Reviews OWE & Fringe Published 10 July 2014


Soho Theatre ⋄ 8th-13th July 2014

Crowd-sourced stories.

Nathan Brooker

Writer and performer Yve Blake set up the website to crowd-source content for her latest production, Then, which deals with the idea that each of us are many different people throughout our lifetimes. Receiving 650 emails, voicemails, pictures and playlists, Blake weaves together this set of anonymous vignettes – put variously to song and animation – to create this part-play, part-lecture, part-stand up, part-musical that is by degrees funny and moving if, on occasion, bordering on the twee.

The stories are roughly ordered from childhood to old age, with the first half of the material being clearly the stronger. Dressed as a peroxide blonde Wednesday Addams, Blake bounds on to the stage with a mixed bag of humorous childhood memories, odd ideas about the world and embarrassing confessions. It’s a likeable and energetic first 30 minutes as Blake recounts the stories of adolescent promiscuity, sings songs about bitten penises, changes costumes, gets tangled up in mic leads and cues up projected animations from her Apple laptop. It is – perhaps necessarily so – a scatty show with a scatty set, all cables and wires and discarded bits of old costume.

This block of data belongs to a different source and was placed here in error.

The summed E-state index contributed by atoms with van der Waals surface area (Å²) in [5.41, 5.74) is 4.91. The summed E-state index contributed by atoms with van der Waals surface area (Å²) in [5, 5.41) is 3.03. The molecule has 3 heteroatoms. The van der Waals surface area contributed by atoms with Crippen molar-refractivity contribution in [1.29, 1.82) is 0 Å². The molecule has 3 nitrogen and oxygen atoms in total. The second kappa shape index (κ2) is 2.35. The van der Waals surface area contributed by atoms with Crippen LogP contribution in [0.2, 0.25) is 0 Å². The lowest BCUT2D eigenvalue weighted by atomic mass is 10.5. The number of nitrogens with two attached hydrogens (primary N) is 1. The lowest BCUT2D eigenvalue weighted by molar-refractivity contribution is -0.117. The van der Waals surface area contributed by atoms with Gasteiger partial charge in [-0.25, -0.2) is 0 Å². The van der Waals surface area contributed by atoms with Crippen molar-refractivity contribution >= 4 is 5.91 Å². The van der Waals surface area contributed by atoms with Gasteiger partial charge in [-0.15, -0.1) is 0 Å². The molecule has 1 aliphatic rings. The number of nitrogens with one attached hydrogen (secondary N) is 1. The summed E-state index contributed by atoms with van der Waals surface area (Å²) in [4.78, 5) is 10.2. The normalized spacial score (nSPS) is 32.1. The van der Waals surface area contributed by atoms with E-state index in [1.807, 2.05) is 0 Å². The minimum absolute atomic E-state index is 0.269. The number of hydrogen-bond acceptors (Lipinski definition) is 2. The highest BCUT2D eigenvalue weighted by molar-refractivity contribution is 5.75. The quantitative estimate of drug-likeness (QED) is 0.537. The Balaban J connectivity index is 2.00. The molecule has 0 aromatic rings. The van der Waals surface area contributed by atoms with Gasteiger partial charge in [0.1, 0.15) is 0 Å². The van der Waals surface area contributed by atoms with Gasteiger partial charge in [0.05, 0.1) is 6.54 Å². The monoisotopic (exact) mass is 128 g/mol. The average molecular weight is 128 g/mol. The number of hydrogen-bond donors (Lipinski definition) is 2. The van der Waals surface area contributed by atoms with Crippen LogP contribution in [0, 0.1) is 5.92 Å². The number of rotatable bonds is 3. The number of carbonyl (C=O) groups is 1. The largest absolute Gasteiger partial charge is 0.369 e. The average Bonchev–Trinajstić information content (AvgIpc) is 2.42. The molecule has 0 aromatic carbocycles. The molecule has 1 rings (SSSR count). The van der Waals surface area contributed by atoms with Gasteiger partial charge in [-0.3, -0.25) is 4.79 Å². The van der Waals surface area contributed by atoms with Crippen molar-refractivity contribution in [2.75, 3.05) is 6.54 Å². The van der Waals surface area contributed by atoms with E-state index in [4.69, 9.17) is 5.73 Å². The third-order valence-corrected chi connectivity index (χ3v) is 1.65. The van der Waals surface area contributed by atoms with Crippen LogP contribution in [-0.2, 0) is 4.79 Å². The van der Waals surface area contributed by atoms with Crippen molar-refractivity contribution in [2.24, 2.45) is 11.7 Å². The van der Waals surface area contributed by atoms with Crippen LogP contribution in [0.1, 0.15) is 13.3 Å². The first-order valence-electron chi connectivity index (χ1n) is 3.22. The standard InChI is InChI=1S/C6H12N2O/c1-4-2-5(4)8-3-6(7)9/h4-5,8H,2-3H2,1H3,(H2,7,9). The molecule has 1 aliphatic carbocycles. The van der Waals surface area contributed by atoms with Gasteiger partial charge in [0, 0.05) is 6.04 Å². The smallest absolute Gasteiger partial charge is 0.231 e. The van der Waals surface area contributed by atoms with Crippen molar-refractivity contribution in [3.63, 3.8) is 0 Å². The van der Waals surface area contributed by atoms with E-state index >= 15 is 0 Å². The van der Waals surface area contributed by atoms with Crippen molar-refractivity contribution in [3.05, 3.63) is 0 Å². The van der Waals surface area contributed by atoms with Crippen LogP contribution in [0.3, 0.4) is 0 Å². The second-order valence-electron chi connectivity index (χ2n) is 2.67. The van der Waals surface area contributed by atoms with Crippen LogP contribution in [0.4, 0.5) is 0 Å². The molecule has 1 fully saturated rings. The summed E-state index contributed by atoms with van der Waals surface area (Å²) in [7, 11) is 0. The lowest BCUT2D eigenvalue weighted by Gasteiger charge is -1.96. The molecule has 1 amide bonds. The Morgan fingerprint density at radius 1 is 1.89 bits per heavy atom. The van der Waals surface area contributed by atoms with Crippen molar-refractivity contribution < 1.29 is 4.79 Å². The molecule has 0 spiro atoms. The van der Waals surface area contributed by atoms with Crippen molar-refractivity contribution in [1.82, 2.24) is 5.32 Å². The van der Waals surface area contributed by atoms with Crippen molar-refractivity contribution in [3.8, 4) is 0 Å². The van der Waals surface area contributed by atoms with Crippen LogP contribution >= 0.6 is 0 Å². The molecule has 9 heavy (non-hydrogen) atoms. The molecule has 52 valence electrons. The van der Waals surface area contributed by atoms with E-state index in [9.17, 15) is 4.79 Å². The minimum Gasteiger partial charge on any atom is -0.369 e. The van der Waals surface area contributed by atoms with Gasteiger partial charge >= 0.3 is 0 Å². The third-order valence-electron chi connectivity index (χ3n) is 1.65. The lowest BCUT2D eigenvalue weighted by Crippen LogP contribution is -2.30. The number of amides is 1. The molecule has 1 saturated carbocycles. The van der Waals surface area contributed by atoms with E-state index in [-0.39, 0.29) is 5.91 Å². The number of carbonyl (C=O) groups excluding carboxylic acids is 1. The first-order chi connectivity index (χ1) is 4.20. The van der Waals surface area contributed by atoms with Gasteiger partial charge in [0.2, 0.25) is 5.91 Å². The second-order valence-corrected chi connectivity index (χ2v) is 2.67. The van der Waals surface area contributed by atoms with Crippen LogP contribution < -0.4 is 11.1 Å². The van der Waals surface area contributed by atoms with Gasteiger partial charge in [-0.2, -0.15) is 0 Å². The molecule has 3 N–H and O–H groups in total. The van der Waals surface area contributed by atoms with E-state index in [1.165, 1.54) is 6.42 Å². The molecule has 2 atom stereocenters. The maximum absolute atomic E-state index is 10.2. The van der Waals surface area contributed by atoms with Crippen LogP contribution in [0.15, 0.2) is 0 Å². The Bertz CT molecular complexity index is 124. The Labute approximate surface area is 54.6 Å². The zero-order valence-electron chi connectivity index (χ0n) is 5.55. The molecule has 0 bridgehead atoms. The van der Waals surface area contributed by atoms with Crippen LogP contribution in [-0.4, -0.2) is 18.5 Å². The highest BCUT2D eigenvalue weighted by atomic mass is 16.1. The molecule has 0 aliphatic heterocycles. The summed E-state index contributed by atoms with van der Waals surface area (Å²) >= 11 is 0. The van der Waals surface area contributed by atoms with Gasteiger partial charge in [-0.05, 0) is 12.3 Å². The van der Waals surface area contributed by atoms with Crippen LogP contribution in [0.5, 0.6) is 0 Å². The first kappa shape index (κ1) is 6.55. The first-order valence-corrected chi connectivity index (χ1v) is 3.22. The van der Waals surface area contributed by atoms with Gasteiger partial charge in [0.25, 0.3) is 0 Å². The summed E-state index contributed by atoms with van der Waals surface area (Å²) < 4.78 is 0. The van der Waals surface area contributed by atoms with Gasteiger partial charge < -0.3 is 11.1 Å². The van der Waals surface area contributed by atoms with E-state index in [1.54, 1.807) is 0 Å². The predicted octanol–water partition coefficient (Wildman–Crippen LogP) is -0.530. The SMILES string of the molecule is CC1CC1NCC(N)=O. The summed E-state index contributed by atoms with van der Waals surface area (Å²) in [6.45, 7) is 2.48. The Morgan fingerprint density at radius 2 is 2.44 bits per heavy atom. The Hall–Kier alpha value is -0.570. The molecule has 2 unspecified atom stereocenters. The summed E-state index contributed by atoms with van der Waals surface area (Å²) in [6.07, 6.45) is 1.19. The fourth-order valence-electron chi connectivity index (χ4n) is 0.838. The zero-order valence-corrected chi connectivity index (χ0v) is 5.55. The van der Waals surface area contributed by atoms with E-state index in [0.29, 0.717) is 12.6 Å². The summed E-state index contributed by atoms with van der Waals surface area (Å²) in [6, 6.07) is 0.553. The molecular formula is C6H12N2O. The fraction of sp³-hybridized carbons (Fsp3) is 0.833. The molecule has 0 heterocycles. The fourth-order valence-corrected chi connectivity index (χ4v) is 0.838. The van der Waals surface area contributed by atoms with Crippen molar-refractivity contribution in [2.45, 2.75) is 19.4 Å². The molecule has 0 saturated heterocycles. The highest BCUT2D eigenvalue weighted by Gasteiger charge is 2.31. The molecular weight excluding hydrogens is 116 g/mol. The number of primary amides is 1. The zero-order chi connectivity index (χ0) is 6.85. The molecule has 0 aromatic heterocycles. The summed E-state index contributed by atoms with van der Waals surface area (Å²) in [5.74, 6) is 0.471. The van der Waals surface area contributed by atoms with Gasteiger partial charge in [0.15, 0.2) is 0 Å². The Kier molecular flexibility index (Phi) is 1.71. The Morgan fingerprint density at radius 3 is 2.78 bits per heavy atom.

However, as the show progresses through maturity, weightier ideas are flung at the wall though not all of them stick. Perhaps she didn’t receive enough good material, but the stories in the latter half that explain how one feels ‘new emotions’ once they have a child, or how a child, once sung to sleep by its mother, will grow to one day put the old and infirm mother to bed feel rather dusty. They bring to mind the old Woody Allen line about life not imitating art but bad television. There seems to be a belief, on which all crowd-sourced drama like this are predicated, that if something is true it will result in good art.

And yet Then remains a warm and engaging piece of theatre and an interesting update on an old question: is the self stable or protean? Personally, I would have thought the debate was won years ago – one thinks of Joyce’s Bildungsroman-of-sorts Portrait of the Artist as a Young Man – but many of the interviewees in Then struggle with the proposition that they have been different people at different times in their lives. I think Blake is right to revisit it, especially through the lens of the internet and social media, which snapshots a family album not just of pictures, but thoughts and tweets and status updates for prosperity.


Nathan Brooker

Nathan is a freelance journalist at the Financial Times and a freelance researcher for BBC Films. In his spare time he likes watching television programmes made by Armando Iannucci, thinking really hard about things and lying to himself and everyone close to him about liking apricot jam. He lives in London.

Then Show Info

Produced by Yve Blake & Co

Written by Yve Blake




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